Even though these plants are pet-friendly, some can cause gastro distress if eaten. Choosing creative ways to display plants can help alleviate this problem.
African violets are beautiful flowering houseplants with hairy green leaves and vivid blue, purple or pink flowers that can bloom year-round. A compact plant, it often works to place it in a north or east-facing window. These plants prefer indirect sunlight and only need watering about once a week, being careful not to overwater.
Although violets are considered a pet-safe plant and are non-toxic, you still don't want kitty or puppy to chew on them as it can damage the leaves and distress the plant.
Many people display their violets on a kitchen or bathroom windowsill, which keeps them out of reach of animals.
This unusual plant has strap-like leaves that grow from the center of the plant. Leaves can range in shades of green to pink and rusty red. They are small and compact plants that can do well in low light and with little water.
Air plants are popular for people with pets because they can be displayed in a special planter that mounts on the wall or in terrariums. There are even air plant pot magnets and tiny macrame hanging pots that let you display them high off the ground.
The Boston fern (Nephrolepis) is a slow-growing pet-safe plant. The foliage grows longer and then droops down, so don't be surprised if your kitty is attracted to the fronds that may be within their reach. Boston ferns are an excellent choice for growing in a hanging basket to keep them high up and showcase their natural chandelier shape.
Another low-maintenance plant that is easy to grow and pet-friendly, the parlor palm is a plant that thrives in indirect, bright light. It can also do well in a medium-light location, and they do not need to be watered frequently—typically once every couple of weeks.
They are pet-friendly plants known to be air purifiers, which is an attribute many people look for in houseplants. Another palm, the Areca palm, is also pet-friendly.
Polka Dot Plant
The Polka Dot Plant (Hypoestes phyllostachya)is a small, colorful houseplant with pink, red, or white polka dots on the leaves. Another non-toxic houseplant, they are a great addition to a pet-friendly home.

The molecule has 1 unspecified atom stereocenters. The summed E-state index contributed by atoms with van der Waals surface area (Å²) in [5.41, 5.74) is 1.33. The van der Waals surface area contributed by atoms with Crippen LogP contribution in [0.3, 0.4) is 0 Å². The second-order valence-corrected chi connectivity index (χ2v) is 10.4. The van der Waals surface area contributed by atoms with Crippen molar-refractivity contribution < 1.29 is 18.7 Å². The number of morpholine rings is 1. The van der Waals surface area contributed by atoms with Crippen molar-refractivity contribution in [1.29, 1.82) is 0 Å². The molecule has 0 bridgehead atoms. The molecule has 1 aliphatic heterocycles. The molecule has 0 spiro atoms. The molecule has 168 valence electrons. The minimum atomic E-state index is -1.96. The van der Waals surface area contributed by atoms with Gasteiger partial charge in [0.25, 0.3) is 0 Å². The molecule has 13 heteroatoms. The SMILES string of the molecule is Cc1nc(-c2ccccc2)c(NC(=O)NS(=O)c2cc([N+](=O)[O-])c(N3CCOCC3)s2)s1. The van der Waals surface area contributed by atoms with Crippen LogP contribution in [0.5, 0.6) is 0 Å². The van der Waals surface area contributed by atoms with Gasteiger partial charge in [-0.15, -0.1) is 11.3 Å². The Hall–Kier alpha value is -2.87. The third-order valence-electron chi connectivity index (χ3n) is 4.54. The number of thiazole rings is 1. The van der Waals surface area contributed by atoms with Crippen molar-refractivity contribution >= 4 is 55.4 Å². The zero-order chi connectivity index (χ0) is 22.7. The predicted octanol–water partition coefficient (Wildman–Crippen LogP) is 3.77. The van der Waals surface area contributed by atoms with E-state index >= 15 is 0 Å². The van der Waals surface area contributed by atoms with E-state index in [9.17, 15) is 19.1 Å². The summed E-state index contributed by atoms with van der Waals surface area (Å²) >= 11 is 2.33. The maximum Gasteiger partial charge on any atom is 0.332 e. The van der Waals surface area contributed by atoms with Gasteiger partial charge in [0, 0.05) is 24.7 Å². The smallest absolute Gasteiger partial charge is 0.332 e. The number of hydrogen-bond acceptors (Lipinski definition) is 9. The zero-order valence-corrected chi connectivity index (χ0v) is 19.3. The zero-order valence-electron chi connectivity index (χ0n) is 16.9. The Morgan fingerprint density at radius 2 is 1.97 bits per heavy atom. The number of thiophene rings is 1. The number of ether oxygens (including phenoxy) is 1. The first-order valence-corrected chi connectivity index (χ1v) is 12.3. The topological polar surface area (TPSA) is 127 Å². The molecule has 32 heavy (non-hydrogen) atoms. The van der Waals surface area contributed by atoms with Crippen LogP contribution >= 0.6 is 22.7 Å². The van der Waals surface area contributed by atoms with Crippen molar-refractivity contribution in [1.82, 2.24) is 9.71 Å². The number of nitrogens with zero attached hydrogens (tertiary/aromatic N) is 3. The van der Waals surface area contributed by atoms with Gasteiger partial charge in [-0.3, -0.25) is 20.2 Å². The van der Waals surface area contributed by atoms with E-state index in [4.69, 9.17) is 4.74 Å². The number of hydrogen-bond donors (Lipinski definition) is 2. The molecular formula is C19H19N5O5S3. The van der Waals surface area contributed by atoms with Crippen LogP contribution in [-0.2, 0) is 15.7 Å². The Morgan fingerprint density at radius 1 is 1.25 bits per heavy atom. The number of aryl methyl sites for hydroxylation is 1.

The most challenging thing about raising this plant is figuring out its watering schedule, as overwatering can kill it. It likes bright, filtered light and will brighten up your home. Since it is a bit touchy about watering and care, this may be a better option for someone with a green thumb.
The Ponytail Palm (Beaucarnea Recurvata) plant is a unique-looking plant. It has a large base, almost like an elephant's foot, and the top tapers into an array of long leaves, much like a ponytail. A low-maintenance plant, they can go weeks without water, but take care not to overwater these plants. These plants also tend to grow at a rate of 6-inches per year indoors.
They are a safe plant for pet parents as they are non-toxic, but be warned, the long springy leaves may be too tempting for kitty not to swat and chew. While the occasional nibble won’t hurt the plant, trim off any damaged leaves and move it out of reach, if possible.
The baby rubber plant (Peperomia obtusifolia) is considered a pet-safe houseplant. However, its relative, the rubber tree (or Ficus benjamina) is toxic to animals.
One nice thing about rubber plants it that their thick, rigid and glossy leaves may be a natural deterrent for chewing. When dogs and cats eat plants, they tend to go for ones that more closely mimic the grass they’d eat outside.
Spider plants are considered non-toxic and animal friendly, and they’re an easy-to-grow popular houseplant. They like bright, indirect light, only need watering every week or so. However, the plant grows in tendrils and produces baby ‘spiderettes’ on the end of its long leaves. What kitty wouldn't be tempted to swat at these nature-made toys?
A perfect solution is to display the spider plant in a hanging basket well out of kitty's reach.
Rattlesnake plant and peacock are two gorgeous varieties of Calathea that are pet-friendly. Rattlesnake plant has long, slender leaves (similar to snake plant and mother-in-law’s tongue) with a bold lime green background and dark green variegated patterns with burgundy-toned undersides. The peacock plant has oval-shaped leaves with a dark green background and a lime green pattern that looks like palm fronds.
These indoor plants are pet-friendly, but can be rather particular about water, soil, heat, and humidity, so it’s not recommended for beginners.
If you can get a handle on a Calathea’s care requirements, you’ll be rewarded with stunning tropical foliage.
Many succulents are pet-friendly houseplants. One of the benefits of raising succulents is they are considered very easy to grow. You should only water a succulent when the soil is bone dry.
Some popular non-toxic succulents include:
Hen and Chicks
Thanksgiving or Christmas Cactus
Looking for even more pet-friendly houseplants? Consider some of these:
Cast iron plant
Chinese money plant
Friendship plant (all types of Pilea)
Tips To Deter Pets From Your Plants
Deterrent sprays are sold that have odors to keep your pets away from your plants.
Display your plant in a creative way. This can include using a hanging basket, growing them in a terrarium, or finding a planter that hangs on the wall.
Grow pet-safe greenery such as cat grass or herbs.
Keep plants out of your pet's reach.
Scat mats can be used to deter kitty from digging in pots. They have small plastic spikes that are uncomfortable on kitty’s paws, but they don’t hurt them.
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